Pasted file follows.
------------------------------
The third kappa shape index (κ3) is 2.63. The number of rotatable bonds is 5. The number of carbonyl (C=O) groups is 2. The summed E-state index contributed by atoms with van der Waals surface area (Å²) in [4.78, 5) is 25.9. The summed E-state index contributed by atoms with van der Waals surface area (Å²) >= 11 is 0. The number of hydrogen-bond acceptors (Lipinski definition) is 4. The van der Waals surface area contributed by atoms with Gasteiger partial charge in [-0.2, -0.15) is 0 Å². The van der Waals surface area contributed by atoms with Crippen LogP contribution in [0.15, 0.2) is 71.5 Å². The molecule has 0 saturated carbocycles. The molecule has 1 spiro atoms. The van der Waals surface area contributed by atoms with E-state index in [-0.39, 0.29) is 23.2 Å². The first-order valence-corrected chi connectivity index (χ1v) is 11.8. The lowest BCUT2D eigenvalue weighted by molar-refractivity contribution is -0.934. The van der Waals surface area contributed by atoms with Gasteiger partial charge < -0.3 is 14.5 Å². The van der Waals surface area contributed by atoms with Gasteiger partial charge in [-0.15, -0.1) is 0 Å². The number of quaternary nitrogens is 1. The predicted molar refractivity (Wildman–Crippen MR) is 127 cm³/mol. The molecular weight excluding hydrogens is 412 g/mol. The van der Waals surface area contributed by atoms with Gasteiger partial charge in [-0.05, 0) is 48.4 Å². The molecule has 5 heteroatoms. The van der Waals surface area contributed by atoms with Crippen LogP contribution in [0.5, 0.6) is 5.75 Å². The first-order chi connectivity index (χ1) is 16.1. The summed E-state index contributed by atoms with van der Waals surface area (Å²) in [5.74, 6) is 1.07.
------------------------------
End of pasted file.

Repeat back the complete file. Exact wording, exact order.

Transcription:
The third kappa shape index (κ3) is 2.63. The number of rotatable bonds is 5. The number of carbonyl (C=O) groups is 2. The summed E-state index contributed by atoms with van der Waals surface area (Å²) in [4.78, 5) is 25.9. The summed E-state index contributed by atoms with van der Waals surface area (Å²) >= 11 is 0. The number of hydrogen-bond acceptors (Lipinski definition) is 4. The van der Waals surface area contributed by atoms with Gasteiger partial charge in [-0.2, -0.15) is 0 Å². The van der Waals surface area contributed by atoms with Crippen LogP contribution in [0.15, 0.2) is 71.5 Å². The molecule has 0 saturated carbocycles. The molecule has 1 spiro atoms. The van der Waals surface area contributed by atoms with E-state index in [-0.39, 0.29) is 23.2 Å². The first-order valence-corrected chi connectivity index (χ1v) is 11.8. The lowest BCUT2D eigenvalue weighted by molar-refractivity contribution is -0.934. The van der Waals surface area contributed by atoms with Gasteiger partial charge < -0.3 is 14.5 Å². The van der Waals surface area contributed by atoms with Gasteiger partial charge in [-0.15, -0.1) is 0 Å². The number of quaternary nitrogens is 1. The predicted molar refractivity (Wildman–Crippen MR) is 127 cm³/mol. The molecular weight excluding hydrogens is 412 g/mol. The van der Waals surface area contributed by atoms with Gasteiger partial charge in [-0.05, 0) is 48.4 Å². The molecule has 5 heteroatoms. The van der Waals surface area contributed by atoms with Crippen LogP contribution in [0.5, 0.6) is 5.75 Å². The first-order chi connectivity index (χ1) is 16.1. The summed E-state index contributed by atoms with van der Waals surface area (Å²) in [5.74, 6) is 1.07.